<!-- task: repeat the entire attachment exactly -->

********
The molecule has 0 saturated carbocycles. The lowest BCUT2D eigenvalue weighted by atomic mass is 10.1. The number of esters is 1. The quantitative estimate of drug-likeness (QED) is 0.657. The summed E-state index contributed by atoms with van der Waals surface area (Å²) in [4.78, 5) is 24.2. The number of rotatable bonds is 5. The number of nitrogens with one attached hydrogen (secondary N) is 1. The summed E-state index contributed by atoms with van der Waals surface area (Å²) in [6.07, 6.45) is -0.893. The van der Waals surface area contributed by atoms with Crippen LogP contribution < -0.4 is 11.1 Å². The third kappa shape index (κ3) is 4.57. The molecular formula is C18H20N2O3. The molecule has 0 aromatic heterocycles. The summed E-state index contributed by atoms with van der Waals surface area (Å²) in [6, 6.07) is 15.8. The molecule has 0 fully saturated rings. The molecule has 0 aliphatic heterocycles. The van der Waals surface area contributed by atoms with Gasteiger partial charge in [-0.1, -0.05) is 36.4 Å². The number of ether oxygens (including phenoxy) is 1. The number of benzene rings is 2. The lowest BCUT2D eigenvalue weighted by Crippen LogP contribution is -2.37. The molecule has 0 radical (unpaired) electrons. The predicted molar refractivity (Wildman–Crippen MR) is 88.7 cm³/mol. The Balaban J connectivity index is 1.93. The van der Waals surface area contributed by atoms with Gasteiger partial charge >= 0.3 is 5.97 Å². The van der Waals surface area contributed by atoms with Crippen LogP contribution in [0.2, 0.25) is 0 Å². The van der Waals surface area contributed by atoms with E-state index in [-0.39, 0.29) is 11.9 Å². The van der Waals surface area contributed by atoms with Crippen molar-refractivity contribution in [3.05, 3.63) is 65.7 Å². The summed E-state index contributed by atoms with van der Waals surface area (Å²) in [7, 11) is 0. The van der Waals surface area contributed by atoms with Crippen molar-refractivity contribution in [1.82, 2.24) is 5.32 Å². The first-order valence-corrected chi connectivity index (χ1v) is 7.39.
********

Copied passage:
The molecule has 0 saturated carbocycles. The lowest BCUT2D eigenvalue weighted by atomic mass is 10.1. The number of esters is 1. The quantitative estimate of drug-likeness (QED) is 0.657. The summed E-state index contributed by atoms with van der Waals surface area (Å²) in [4.78, 5) is 24.2. The number of rotatable bonds is 5. The number of nitrogens with one attached hydrogen (secondary N) is 1. The summed E-state index contributed by atoms with van der Waals surface area (Å²) in [6.07, 6.45) is -0.893. The van der Waals surface area contributed by atoms with Crippen LogP contribution < -0.4 is 11.1 Å². The third kappa shape index (κ3) is 4.57. The molecular formula is C18H20N2O3. The molecule has 0 aromatic heterocycles. The summed E-state index contributed by atoms with van der Waals surface area (Å²) in [6, 6.07) is 15.8. The molecule has 0 fully saturated rings. The molecule has 0 aliphatic heterocycles. The van der Waals surface area contributed by atoms with Gasteiger partial charge in [-0.1, -0.05) is 36.4 Å². The number of ether oxygens (including phenoxy) is 1. The number of benzene rings is 2. The lowest BCUT2D eigenvalue weighted by Crippen LogP contribution is -2.37. The molecule has 0 radical (unpaired) electrons. The predicted molar refractivity (Wildman–Crippen MR) is 88.7 cm³/mol. The Balaban J connectivity index is 1.93. The van der Waals surface area contributed by atoms with Gasteiger partial charge >= 0.3 is 5.97 Å². The van der Waals surface area contributed by atoms with Crippen LogP contribution in [0.2, 0.25) is 0 Å². The van der Waals surface area contributed by atoms with E-state index in [-0.39, 0.29) is 11.9 Å². The van der Waals surface area contributed by atoms with Crippen molar-refractivity contribution in [3.05, 3.63) is 65.7 Å². The summed E-state index contributed by atoms with van der Waals surface area (Å²) in [7, 11) is 0. The van der Waals surface area contributed by atoms with Crippen molar-refractivity contribution in [1.82, 2.24) is 5.32 Å². The first-order valence-corrected chi connectivity index (χ1v) is 7.39.